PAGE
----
Attending as many events as possible will help you learn the exhibiting and judging process. It will also give you a chance to experience the camaraderie between the spectators in the stands and the competitors.

Being among like-minded dog lovers may further inspire you to compete. You may even make new friends who can help mentor you going forward.

Preparing Your Pup

Before you consider entering your show dog in a competition, they should be well-versed in basic behaviors. This list of tricks for your dogs covers essentials like being able to sit, stay, and come when they’re called. Learning these is a good way to prime them for more complex show behaviors.

Your pup should also be very comfortable around other dogs. Remember, a large dog showing may have hundreds of other contestants. If your dog isn’t well-socialized, this can be an overwhelming experience.

The American Kennel Club recommends taking young dogs out to dog parks or other social areas to help them socialize at an early age. You’ll also want to take them to an official conformation class to learn the specific behaviors they’ll need for competition. Most local clubs put on these training sessions regularly.

Grooming is essential for preparing a show dog for an exhibition. Make sure your pooch is clean, well-groomed, and well-conditioned before the event.

How Conformation Dog Shows Are Judged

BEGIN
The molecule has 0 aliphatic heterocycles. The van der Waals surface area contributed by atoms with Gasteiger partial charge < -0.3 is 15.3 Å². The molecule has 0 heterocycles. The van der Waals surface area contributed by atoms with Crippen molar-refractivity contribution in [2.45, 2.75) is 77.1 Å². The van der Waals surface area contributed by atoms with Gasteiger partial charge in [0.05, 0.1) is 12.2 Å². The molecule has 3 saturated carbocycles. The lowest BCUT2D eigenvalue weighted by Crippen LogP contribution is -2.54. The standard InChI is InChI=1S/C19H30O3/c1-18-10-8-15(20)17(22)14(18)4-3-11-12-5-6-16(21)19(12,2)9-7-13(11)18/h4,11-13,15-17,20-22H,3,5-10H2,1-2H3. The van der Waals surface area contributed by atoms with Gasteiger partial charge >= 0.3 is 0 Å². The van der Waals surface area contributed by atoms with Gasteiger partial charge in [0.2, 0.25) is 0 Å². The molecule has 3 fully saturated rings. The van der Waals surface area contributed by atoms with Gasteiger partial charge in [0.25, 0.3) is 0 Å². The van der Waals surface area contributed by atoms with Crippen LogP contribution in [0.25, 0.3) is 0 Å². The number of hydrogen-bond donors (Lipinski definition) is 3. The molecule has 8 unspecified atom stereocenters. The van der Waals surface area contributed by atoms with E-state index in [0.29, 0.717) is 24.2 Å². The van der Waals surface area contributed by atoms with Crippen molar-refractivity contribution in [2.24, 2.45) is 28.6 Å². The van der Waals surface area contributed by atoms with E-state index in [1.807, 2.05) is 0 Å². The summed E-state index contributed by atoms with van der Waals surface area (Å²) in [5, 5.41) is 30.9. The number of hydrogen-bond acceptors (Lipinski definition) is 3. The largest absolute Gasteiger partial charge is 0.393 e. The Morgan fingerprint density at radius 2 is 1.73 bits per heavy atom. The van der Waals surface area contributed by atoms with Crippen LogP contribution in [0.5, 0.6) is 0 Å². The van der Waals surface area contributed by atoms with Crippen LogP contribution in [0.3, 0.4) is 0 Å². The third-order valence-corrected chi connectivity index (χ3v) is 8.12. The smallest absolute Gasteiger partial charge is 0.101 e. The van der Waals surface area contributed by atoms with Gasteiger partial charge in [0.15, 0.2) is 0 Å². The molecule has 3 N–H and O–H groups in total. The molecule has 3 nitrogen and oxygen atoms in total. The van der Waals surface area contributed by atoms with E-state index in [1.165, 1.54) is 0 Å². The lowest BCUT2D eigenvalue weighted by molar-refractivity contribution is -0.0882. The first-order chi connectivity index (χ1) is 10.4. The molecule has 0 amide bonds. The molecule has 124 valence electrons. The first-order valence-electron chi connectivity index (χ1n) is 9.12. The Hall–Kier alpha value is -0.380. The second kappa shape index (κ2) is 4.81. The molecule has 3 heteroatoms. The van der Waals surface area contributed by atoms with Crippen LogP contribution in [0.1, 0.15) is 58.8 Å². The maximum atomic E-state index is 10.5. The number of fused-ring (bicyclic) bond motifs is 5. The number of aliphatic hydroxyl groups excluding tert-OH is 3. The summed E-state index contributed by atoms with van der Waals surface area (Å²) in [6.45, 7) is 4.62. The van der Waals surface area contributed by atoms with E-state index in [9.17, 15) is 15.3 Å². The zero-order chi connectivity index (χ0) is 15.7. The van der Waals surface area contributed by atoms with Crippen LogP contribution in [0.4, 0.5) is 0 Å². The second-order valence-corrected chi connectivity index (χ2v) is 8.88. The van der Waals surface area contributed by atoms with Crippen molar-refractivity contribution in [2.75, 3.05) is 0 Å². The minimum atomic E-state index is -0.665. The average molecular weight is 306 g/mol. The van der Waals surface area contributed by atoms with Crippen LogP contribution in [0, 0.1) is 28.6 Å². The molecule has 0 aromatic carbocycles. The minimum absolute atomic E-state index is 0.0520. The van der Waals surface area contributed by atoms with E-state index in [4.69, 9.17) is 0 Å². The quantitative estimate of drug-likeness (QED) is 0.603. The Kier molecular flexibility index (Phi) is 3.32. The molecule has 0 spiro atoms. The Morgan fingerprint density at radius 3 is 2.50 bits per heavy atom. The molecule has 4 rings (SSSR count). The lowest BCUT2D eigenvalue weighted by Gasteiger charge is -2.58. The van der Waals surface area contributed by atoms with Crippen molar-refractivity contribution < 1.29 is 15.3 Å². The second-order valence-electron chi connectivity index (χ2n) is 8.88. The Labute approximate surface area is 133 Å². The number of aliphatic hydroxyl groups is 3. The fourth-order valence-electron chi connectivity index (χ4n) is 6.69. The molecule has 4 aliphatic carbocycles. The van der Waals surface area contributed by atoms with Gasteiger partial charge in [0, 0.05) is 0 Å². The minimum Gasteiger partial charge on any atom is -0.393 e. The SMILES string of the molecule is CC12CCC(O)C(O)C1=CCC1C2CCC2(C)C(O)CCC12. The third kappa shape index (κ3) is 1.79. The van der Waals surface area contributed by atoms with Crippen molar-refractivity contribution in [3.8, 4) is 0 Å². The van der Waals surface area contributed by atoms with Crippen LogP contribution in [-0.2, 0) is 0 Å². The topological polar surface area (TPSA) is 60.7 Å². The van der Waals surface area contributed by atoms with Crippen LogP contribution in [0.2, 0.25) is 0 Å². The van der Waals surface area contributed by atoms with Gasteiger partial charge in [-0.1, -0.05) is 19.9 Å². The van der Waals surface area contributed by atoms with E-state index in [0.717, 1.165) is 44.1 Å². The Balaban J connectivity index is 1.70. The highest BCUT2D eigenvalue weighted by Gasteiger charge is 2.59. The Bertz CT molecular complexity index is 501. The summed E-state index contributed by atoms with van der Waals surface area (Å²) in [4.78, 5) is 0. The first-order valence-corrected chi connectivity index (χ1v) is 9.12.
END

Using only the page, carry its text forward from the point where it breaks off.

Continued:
Show dogs are examined by a panel of expert judges. These adjudicators often specialize in select breeds and are selected for their experience, knowledge, and expertise.

The judges will examine each dog one at a time. They may ask the handler to move the dog around to get a better view of its gait and movement. This is why it’s so important to make sure a dog is well-trained in show behavior.

The judges will inspect the dog’s overall structure and condition. They’ll pay particular attention to the musculature, coat, and general body shape.

They will also evaluate the dog’s temperament and behavior, looking for dogs that are confident, well-behaved, and have a good disposition.

Dogs are divided not only by breed but into classes based on age, gender, and experience. The judges use a point system to score each dog, with the highest-scoring dog declared the winner of the class.

The winners from each class then go on to compete against each other for Best of Breed. This process continues until a dog is crowned Best in Show.

Set Your Dog Up for Success

A conformation dog show is about showcasing the finest examples of each breed. It’s also a chance for breeders and handlers to share their passion for dogs. You’ll be going up against some of the most dedicated dog lovers you could ever meet, and it will take hard work, dedication, and attention to detail to compete.

At the end of the day, pedigree plays as great of a role as training and preparation. To make sure you’re competing on equal footing, check out our blog posts on every major dog breed and how to find a certified breeder near you.